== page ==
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Item type Current location Call number Status Date due Barcode Item holds
E books E books P K Kelkar Library, IIT Kanpur
Available EBKE875
Total holds: 0

Mode of access: World Wide Web.

Part of: Synthesis digital library of engineering and computer science.

Includes bibliographical references (pages 95-102) and index.

1. Distributed computing -- 1.1 Winds of change -- 1.2 The internet -- 1.3 Computers with multiple processors -- 1.4 Synchronization -- 1.5 Why is synchronization difficult? -- 1.6 Algorithms and programs -- 1.7 Concurrent and distributed algorithms -- 1.8 Impossibility results -- 1.9 Chapter notes --

2. One loaf of bread, please -- 2.1 The too much bread problem -- 2.2 Applications -- 2.3 First attempt -- 2.4 Second attempt -- 2.5 Third attempt -- 2.6 Fourth attempt: a correct solution -- 2.7 Communicating by reading and writing of notes -- 2.8 Chapter notes -- 2.9 Self review --

3. A tale of two lovers -- 3.1 The two lovers problem -- 3.2 Applications -- 3.3 A surprising impossibility result -- 3.4 further explanations -- 3.5 Chapter notes -- 3.6 Self review --

4. A night at the movies -- 4.1 The movie agreement problem -- 4.2 Applications -- 4.3 A surprising impossibility result -- 4.4 A more general result -- 4.5 An algorithm -- 4.6 Further explanations -- 4.7 How many rounds are needed? -- 4.8 Chapter notes -- 4.9 Self review --

5. The fall of the Byzantine Empire -- 5.1 The Byzantine generals problem -- 5.2 Applications -- 5.3 A surprising result -- 5.4 An algorithm -- 5.5 Further explanations -- 5.6 Chapter notes -- 5.7 Self review --

6. Sightseeing in Paris -- 6.1 The choice coordination problem -- 6.2 Applications -- 6.3 A randomized algorithm -- 6.4 Further explanations -- 6.5 A simple deterministic algorithm -- 6.6 Perfectionism, it seems, does not pay! -- 6.7 Chapter notes -- 6.8 Self review --

7. Food for thought -- 7.1 The dining philosophers problem -- 7.2 Applications -- 7.3 Deadlock prevention: the total order technique -- 7.4 Hold and wait strategy: the LR algorithm -- 7.5 Hold and wait strategy: the LLR algorithm -- 7.6 Wait and release strategy: the wait/release algorithm -- 7.7 Wait and release strategy: a randomized algorithm -- 7.8 Chapter notes -- 7.9 Self review --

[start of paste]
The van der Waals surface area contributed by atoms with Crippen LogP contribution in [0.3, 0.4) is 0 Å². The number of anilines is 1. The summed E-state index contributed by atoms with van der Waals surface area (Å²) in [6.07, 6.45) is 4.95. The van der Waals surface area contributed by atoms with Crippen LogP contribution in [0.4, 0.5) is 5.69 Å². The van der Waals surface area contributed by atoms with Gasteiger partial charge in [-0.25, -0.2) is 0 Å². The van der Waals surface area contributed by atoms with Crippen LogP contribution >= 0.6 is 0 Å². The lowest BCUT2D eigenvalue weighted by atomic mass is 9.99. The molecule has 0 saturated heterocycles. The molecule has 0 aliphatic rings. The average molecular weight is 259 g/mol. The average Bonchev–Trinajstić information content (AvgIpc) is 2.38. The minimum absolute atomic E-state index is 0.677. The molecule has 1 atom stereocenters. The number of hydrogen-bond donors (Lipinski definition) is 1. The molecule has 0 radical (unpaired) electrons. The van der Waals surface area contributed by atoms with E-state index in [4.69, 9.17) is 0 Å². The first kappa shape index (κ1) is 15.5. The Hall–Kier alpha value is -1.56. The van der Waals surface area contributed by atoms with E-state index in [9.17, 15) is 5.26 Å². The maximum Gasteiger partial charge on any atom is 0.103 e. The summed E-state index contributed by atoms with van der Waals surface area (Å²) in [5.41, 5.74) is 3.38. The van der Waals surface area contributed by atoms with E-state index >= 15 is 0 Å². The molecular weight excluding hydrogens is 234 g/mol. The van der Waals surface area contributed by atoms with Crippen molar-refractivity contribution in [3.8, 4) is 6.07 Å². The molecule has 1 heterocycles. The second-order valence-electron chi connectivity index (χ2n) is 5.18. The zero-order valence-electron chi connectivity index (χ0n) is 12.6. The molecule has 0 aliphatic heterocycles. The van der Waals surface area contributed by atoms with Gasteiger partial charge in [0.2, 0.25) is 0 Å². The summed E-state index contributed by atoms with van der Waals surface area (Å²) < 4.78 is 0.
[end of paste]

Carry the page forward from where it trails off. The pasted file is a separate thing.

8. All for one and one for all -- 8.1 The see-saw puzzle -- 8.2 Applications -- 8.3 The kids' first plan -- 8.4 The kids' second plan -- 8.5 The kids' final plan -- 8.6 Further explanations -- 8.7 Chapter notes -- 8.8 Self review --

9. The world is a playground -- 9.1 The green-or-blue game -- 9.2 Applications -- 9.3 Two observations -- 9.4 The kids' plan -- 9.5 Further explanations -- 9.6 An alternative plan -- 9.7 The queen's new challenge -- 9.8 A surprising impossibility result -- 9.9 The queen's final challenge -- 9.10 General impossibility results -- 9.11 Chapter notes -- 9.12 Self review --

10. Getting the service you deserve -- 10.1 The two tellers problem -- 10.2 Applications -- 10.3 First attempt: a solution which cannot tolerate a single fault -- 10.4 Second attempt: a correct solution -- 10.5 How many notes are needed? -- 10.6 Chapter notes -- 10.7 Self review --

Bibliography -- Author's biography -- Index.

Abstract freely available; full-text restricted to subscribers or individual document purchasers.

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Computers and computer networks are one of the most incredible inventions of the 20th century, having an ever-expanding role in our daily lives by enabling complex human activities in areas such as entertainment, education, and commerce. One of the most challenging problems in computer science for the 21st century is to improve the design of distributed systems where computing devices have to work together as a team to achieve common goals. In this book, I have tried to gently introduce the general reader to some of the most fundamental issues and classical results of computer science underlying the design of algorithms for distributed systems, so that the reader can get a feel of the nature of this exciting and fascinating field called distributed computing. The book will appeal to the educated layperson and requires no computer-related background. I strongly suspect that also most computer-knowledgeable readers will be able to learn something new.

Also available in print.

Title from PDF title page (viewed on May 25, 2018).